Why include martial arts on your resume?
We’ve noticed recently more and more students featuring their martial arts journey in their resume and LinkedIn profiles as part of their skills and qualifications, especially for those in upper management positions.
We can fake enthusiasm, motivation or grit during an interview but does our personal journey and resume align with it, does it back up who we want to portray as the ideal candidate?
We believe a martial arts journey speaks volumes about someone. Did you push through when things got tough? Did you make it a lifelong journey? Are you committed to keep growing your life skills? A recruiter will know how to appreciate these skills and your martial arts journey can testify of that grit you’re likely putting forward as one of your key assets.
Recently, Kadua Guro Alan C.L. Chan, a life long martial artist himself, left us a great review and wrote “I use it everyday”. I’m sure he did not mean that mugging people is a daily hobby of his (Alan??!) but rather that the focus, resilience, clarity, perseverance and ability to deal with stressful situations learnt through martial arts training is something that is to be applied daily.
We have a few students in our community, like Sensei Kaoru Suzuki, now Kasama in our system, who are already high level instructors in other styles and take on Kali Majapahit as humble beginners willing to learning something new, all over again. We salute them and believe it says a lot about them.
So if you didn’t include your martial arts pedigree in your professional profile yet, it might be time!
See you on the mats!
KADENA DE MANO (Empty-hands / Self-defense) is a very efficient sub-system for CQC (Close Quarter Combat), and teaches how to flow from one movement to another, using punches, palm strikes, elbows, knees, head-butts, takedowns, etc. Kadena de Mano was founded by Filipino Master Max Sarmiento; it means “chain of the hands”. STICK-FIGHTING (Single and Double Sticks) is […]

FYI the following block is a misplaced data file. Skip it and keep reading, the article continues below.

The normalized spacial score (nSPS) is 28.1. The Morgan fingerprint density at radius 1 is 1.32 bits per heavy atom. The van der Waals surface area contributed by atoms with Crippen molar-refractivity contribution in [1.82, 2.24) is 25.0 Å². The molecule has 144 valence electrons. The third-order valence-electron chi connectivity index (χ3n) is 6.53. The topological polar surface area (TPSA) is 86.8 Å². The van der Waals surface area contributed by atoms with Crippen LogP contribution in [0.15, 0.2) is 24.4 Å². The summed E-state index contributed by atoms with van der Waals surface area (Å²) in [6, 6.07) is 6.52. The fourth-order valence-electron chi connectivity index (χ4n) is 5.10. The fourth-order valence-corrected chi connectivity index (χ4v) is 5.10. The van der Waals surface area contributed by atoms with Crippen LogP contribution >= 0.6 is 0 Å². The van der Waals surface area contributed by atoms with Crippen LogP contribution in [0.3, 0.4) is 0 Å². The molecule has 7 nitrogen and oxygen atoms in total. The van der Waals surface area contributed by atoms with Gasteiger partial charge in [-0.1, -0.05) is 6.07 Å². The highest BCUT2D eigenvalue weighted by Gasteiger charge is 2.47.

At birth, a child is neither right nor left-handed. It is only following a short but efficient conditioning that the duality appears. Most of today’s martial art schools do not take the left hand into consideration, and only few of them still teach the efficiency of asymmetrical exercises necessary to balance the cerebral hemispheres.
In a martial artist’s path, the most difficult part is to find a good instructor. Someone not only gifted technically, but with a great personality, pedagogy, sense of honor and humor as well. Personally, I believe I’ve always been blessed with great instructors, but 2 of them really changed my life. Dakilang Guro Jeff Espinous and Mangisursuro Mike Inay.
I am very fortunate to have had several incredible teachers during my journey, starting officially from age 14 until now. They taught me not only martial arts techniques, but so much about the world and my place in it. I can honestly say that without my teachers I could never have achieved the things I […]
Nowadays, many martial arts instructors call themselves Grand Master, Great Grand Master, and even Supreme Great Grand Master (don’t laugh I’ve seen it). I can understand when those terms are used as a sign of respect by devoted students… But, I feel that, in the martial arts world, we have a tendency to over do […]
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